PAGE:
Saturday, March 6, 2010

Top Ten of 2009 continued...

6. Whip It!

Drew Barrymore's directorial debut comes as a huge surprise. Although her vision is rather linear (the storyline isn't particularly complex or convuluted, it IS her first time out) its filled with so many intelligently placed thoughts, feelings and expressions that it still feels like a multilayered outing. A bold coming of age pic, a goofy sports film, a subtle (yet grippingly LOUD) riot grrl feminist effort, a cute romance all melded into one underlying idea. Sheer individualism, told in multiple different facets. A rare triumph of a teen hipster movie.

5. Fantastic Mr Fox

Wes Anderson arguably hasn't been himself- master of the oddball cinema- since the Royal Tenenbaums. But oddly enough, or is it really that odd considering who it is, he finds his muse in stop motion. His weird sense of humour and penchant for making vaguely morally ambiguous, quirky characters is put to great use here, and it really comes off as his most optimistic film yet. You can be weird. You can be odd. You can be a freak. But you'd better believe, that your fantastic.

4. Precious: Based on the Novel "Push" By Sapphire

By regular standards, it's a complete mess. Plot points, themes, imagery and humour all over the place. But many geniuses are quite able to find all their important properties in clutter, and Precious is one of those few geniuses as a whole. Whether its the hilarity and uplift of the humour, Monique's monster turn, Gabourey's broken bird portrayal, the pains and hardships of blacks in society, or watching all of these different people having to push, the message is clear. Brilliantly, beautifully clear, and although the movie's ending isn't exactly cause for celebration it is glouriously optimistic. Life is hard. Life is funny. Life is sad. Life is painful. Life is fragile. But above all, it is precious. It is always precious.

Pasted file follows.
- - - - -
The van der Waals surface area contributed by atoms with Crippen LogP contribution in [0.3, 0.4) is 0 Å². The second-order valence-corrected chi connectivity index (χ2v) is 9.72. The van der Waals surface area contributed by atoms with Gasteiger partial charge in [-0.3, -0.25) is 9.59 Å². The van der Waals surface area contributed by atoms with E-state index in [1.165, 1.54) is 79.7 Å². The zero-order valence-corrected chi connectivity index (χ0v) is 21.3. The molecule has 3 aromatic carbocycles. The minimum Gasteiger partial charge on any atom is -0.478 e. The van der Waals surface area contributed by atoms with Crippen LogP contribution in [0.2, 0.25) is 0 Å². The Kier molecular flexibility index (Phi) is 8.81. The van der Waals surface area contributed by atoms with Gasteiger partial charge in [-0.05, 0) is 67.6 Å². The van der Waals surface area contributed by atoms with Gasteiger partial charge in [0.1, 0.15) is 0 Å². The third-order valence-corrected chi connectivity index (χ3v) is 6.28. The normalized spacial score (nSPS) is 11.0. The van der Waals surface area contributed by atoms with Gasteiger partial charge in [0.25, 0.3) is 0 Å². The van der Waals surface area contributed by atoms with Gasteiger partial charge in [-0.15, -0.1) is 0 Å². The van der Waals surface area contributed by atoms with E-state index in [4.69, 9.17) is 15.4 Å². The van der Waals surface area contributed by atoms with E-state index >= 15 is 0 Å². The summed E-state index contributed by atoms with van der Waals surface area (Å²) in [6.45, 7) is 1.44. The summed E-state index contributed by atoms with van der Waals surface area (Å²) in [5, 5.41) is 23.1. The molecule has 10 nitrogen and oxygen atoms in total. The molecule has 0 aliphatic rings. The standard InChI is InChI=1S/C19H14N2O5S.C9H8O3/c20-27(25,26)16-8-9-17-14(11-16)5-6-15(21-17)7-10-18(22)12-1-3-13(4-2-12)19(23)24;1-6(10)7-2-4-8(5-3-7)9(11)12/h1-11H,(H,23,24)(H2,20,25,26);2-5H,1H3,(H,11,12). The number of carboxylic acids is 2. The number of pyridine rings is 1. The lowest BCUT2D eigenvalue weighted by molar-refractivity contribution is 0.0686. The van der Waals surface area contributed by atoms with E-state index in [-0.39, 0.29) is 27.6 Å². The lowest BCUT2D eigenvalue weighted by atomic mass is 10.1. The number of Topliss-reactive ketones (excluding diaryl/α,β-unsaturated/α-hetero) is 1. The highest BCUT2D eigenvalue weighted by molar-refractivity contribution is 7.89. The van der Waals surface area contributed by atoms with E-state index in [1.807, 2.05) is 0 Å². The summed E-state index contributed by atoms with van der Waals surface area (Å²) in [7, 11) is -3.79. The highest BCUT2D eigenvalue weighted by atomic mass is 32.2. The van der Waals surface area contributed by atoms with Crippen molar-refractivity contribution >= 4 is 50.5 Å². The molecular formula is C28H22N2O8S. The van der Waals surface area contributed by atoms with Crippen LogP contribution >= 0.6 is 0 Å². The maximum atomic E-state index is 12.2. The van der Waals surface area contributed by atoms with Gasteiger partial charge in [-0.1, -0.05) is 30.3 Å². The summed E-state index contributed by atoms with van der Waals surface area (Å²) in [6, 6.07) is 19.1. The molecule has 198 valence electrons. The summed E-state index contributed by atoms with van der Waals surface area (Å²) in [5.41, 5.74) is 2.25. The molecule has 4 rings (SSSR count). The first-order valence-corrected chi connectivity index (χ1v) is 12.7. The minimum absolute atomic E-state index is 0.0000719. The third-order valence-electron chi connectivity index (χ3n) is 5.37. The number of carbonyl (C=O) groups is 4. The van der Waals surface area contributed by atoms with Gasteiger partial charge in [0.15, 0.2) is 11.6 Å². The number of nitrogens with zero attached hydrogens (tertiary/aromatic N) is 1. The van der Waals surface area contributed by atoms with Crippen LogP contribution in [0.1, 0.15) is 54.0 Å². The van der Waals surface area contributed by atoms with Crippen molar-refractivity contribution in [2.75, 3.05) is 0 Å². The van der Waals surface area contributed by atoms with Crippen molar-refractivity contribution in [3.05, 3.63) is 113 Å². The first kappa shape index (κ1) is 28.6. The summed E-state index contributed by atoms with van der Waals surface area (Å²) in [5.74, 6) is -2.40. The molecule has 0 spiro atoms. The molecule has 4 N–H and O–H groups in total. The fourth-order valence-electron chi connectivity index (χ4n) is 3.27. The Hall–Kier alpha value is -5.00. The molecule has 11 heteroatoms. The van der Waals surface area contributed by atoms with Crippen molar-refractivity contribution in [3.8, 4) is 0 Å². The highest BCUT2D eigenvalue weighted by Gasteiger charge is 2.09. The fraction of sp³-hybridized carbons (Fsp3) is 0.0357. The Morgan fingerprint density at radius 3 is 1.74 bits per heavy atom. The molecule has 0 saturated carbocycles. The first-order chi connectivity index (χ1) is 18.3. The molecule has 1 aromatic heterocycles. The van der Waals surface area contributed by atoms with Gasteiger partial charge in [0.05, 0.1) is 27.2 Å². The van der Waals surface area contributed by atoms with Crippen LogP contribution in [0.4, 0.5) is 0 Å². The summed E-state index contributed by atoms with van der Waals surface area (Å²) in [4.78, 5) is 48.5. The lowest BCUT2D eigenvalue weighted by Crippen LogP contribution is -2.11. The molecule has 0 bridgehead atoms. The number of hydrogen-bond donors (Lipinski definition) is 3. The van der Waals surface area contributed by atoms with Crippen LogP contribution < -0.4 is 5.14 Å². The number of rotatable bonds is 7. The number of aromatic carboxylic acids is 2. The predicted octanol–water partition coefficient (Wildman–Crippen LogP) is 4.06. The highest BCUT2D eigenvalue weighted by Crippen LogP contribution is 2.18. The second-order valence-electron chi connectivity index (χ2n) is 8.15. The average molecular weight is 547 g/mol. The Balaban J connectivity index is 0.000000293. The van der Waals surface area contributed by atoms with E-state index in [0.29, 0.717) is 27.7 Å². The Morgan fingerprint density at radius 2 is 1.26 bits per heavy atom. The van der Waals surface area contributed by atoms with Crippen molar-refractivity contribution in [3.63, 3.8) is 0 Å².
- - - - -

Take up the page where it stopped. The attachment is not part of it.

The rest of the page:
3. Inglourious Basterds

The wild, untamed cinematic savantry of Quentin Tarantino is his primarily appeal. However here, we see him refine himself just enough for this World War II revisionist spaghetti western. With fantastic results. The flood of thoughts, feelings, emotions and references are seamlessly divided into linear chapters, Tarantino's eclectic knack for being able to choose just the right actor for the role is once again present (especially in the amazing turn from Waltz given here) and although the tale is told with more style and finesse then many there is fashion to see in no longer Nazi occupied France, that isn't why the movie truly becomes an instant classic. The movie is a silent, loving, polished ode to cinema itself. Truly a gift of a movie.

2. Avatar-Coraline

Oh boy, another tie. The subject matter of each film is entirely different. Avatar is a hardly covered space allegory for the plight of the Natives and Coraline is an animated film that calls out the child in our adult. But they are on the same plain as visual spectacles, and storybooks like no other. But for various reasons.

Coraline is quite the beautiful movie, in fact probably the most beautiful stop motion film created, ever. Every picture on the screen, intricate, nostalgic, meloncholic and foreboding, hauntingly gorgeous stuff here. But why the movie is really the incredible storybook that it is, is the way the screenplay speaks out to the viewer. It not only makes us look inside ourselves to our inner child. It strikes fear into them, reminds us who we once were, the mistakes that were made, the darkness that plagued us even then. This movie is the hand that feeds slapping the mouth that bites, and THAT is why it leaves such an imprint in the mind. A true gothic piece of art.